Topics » Climate Change   June 1, 2012

Before and After: 50 Years of Rising Tides and Sinking Marshes


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Photo: USGS

1963 Isle de Jean Charles  1963 Isle de Jean Charles  1978 Isle de Jean Charles1993 Isle de Jean Charles1998 Isle de Jean Charles2008 Isle de Jean Charles2010 Isle de Jean Charles

1963 and 2008

Isle de Jean Charles, an island in the Terrebonne Basin of Louisiana has been home to several Native American tribes since the 1800s. The island was 11 miles long and 5 miles wide in the 1950s, a stretch of land that older residents remember well. But the strip of land has been shrinking rapidly since then. Today the island is only a quarter of a mile across, and less than two miles long. These artificially-colored aerial photos from the USGS document how the island has slipped away as the rising ocean and human development sink the marshes.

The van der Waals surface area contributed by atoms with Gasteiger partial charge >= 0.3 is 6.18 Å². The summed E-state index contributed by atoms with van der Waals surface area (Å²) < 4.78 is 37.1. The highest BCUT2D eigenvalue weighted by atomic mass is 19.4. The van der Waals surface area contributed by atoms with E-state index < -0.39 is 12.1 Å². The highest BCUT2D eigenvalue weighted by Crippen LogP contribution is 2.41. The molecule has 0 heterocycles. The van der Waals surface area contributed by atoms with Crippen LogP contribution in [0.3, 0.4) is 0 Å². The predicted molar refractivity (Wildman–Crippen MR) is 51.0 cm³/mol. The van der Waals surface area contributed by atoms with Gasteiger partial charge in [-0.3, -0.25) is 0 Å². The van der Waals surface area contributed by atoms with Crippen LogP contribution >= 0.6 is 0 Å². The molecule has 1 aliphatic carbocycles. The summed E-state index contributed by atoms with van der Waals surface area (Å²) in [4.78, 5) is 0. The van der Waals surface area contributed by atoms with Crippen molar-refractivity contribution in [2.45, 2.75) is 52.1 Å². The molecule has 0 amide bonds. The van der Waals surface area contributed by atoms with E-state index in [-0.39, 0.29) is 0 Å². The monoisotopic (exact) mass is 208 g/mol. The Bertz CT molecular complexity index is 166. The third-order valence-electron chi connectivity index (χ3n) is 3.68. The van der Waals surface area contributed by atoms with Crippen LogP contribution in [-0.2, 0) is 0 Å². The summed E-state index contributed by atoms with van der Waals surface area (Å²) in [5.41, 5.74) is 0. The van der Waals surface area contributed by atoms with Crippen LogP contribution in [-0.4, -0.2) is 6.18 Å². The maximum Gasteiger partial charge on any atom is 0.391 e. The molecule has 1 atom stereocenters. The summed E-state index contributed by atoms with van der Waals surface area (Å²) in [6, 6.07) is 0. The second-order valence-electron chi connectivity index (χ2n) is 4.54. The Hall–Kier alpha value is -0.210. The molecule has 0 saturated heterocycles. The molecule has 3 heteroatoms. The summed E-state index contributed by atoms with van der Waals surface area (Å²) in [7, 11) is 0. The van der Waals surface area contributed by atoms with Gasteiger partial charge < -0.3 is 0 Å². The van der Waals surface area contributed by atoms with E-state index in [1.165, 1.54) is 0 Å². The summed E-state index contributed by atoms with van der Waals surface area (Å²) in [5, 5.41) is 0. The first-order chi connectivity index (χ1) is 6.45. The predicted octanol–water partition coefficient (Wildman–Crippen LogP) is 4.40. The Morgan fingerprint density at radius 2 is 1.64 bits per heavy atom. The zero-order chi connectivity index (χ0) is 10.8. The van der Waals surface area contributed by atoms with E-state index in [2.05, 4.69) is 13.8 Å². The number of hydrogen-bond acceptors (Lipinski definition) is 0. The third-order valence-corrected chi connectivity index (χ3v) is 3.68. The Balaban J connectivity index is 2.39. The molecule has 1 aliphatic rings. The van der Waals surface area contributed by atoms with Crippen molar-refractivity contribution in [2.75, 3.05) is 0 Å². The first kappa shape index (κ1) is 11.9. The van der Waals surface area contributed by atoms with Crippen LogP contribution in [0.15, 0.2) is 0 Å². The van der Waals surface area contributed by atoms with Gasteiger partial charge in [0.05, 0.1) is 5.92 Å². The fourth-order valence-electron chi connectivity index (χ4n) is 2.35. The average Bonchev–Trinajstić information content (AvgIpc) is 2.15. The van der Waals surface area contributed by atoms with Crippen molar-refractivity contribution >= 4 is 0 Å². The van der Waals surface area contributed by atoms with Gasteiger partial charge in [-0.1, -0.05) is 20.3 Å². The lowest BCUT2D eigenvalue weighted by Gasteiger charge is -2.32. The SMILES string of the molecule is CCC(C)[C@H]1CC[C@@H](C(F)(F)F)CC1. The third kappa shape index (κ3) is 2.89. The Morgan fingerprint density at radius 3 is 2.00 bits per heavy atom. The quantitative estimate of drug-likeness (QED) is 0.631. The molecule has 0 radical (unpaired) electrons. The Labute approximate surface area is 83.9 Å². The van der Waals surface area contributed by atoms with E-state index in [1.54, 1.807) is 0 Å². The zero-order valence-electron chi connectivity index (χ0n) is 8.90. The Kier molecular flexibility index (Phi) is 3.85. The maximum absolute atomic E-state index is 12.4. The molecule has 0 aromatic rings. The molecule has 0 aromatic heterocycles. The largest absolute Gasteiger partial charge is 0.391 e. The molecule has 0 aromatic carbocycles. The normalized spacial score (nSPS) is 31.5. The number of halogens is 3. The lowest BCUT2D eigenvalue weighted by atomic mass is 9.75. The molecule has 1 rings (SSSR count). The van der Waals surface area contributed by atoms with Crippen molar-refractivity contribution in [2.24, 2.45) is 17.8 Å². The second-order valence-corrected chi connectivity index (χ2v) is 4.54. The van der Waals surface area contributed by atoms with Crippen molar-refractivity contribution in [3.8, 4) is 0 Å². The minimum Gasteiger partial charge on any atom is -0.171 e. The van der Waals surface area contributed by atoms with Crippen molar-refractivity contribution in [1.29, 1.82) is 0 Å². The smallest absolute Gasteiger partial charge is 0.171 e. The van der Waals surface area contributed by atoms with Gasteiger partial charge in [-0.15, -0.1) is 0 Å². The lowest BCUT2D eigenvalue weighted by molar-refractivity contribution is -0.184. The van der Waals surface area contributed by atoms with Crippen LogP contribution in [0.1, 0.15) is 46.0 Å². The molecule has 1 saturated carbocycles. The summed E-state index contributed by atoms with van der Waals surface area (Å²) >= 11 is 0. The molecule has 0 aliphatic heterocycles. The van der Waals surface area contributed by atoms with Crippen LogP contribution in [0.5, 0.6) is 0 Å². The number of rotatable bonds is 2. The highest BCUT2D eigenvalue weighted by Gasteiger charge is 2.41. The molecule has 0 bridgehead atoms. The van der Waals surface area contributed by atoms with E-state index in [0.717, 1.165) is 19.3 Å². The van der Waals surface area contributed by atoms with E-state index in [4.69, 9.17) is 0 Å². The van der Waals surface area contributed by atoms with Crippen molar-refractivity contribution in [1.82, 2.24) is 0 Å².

Check out the whole story: Native Lands Wash Away as Sea Levels Rise

Photo Essay

Photo Essay